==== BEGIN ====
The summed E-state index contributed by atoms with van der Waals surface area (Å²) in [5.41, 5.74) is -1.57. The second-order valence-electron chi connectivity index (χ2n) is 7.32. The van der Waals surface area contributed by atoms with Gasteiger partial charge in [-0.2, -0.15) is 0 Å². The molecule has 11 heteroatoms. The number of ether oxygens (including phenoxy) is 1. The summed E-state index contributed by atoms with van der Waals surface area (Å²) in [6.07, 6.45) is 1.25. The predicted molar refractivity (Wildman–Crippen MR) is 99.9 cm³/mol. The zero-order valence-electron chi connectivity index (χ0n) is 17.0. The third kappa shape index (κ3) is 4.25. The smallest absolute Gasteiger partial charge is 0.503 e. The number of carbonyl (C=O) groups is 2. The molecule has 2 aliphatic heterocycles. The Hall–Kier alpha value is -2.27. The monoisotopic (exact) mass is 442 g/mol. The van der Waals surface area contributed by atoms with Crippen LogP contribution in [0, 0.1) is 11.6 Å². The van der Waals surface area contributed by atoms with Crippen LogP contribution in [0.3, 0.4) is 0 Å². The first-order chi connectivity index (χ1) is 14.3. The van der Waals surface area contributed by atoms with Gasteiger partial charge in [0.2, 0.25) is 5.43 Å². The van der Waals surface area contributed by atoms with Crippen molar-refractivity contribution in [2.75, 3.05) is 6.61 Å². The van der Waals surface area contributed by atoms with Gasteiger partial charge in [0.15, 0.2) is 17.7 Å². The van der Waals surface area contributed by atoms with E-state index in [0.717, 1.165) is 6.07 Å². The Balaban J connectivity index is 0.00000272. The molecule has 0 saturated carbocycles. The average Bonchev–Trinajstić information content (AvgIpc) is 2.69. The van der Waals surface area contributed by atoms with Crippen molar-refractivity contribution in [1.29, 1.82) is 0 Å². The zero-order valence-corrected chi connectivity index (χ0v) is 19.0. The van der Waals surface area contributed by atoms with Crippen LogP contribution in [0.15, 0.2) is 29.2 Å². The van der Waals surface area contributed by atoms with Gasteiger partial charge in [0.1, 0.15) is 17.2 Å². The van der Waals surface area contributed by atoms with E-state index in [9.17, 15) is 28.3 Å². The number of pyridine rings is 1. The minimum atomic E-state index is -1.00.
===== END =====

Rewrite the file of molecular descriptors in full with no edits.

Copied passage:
The summed E-state index contributed by atoms with van der Waals surface area (Å²) in [5.41, 5.74) is -1.57. The second-order valence-electron chi connectivity index (χ2n) is 7.32. The van der Waals surface area contributed by atoms with Gasteiger partial charge in [-0.2, -0.15) is 0 Å². The molecule has 11 heteroatoms. The number of ether oxygens (including phenoxy) is 1. The summed E-state index contributed by atoms with van der Waals surface area (Å²) in [6.07, 6.45) is 1.25. The predicted molar refractivity (Wildman–Crippen MR) is 99.9 cm³/mol. The zero-order valence-electron chi connectivity index (χ0n) is 17.0. The third kappa shape index (κ3) is 4.25. The smallest absolute Gasteiger partial charge is 0.503 e. The number of carbonyl (C=O) groups is 2. The molecule has 2 aliphatic heterocycles. The Hall–Kier alpha value is -2.27. The monoisotopic (exact) mass is 442 g/mol. The van der Waals surface area contributed by atoms with Crippen LogP contribution in [0, 0.1) is 11.6 Å². The van der Waals surface area contributed by atoms with Crippen LogP contribution in [0.3, 0.4) is 0 Å². The first-order chi connectivity index (χ1) is 14.3. The van der Waals surface area contributed by atoms with Gasteiger partial charge in [0.2, 0.25) is 5.43 Å². The van der Waals surface area contributed by atoms with Crippen molar-refractivity contribution in [2.75, 3.05) is 6.61 Å². The van der Waals surface area contributed by atoms with Gasteiger partial charge in [0.15, 0.2) is 17.7 Å². The van der Waals surface area contributed by atoms with E-state index in [0.717, 1.165) is 6.07 Å². The Balaban J connectivity index is 0.00000272. The molecule has 0 saturated carbocycles. The average Bonchev–Trinajstić information content (AvgIpc) is 2.69. The van der Waals surface area contributed by atoms with Crippen molar-refractivity contribution in [1.29, 1.82) is 0 Å². The zero-order valence-corrected chi connectivity index (χ0v) is 19.0. The van der Waals surface area contributed by atoms with Crippen LogP contribution in [0.15, 0.2) is 29.2 Å². The van der Waals surface area contributed by atoms with Gasteiger partial charge in [0.1, 0.15) is 17.2 Å². The van der Waals surface area contributed by atoms with E-state index in [9.17, 15) is 28.3 Å². The number of pyridine rings is 1. The minimum atomic E-state index is -1.00.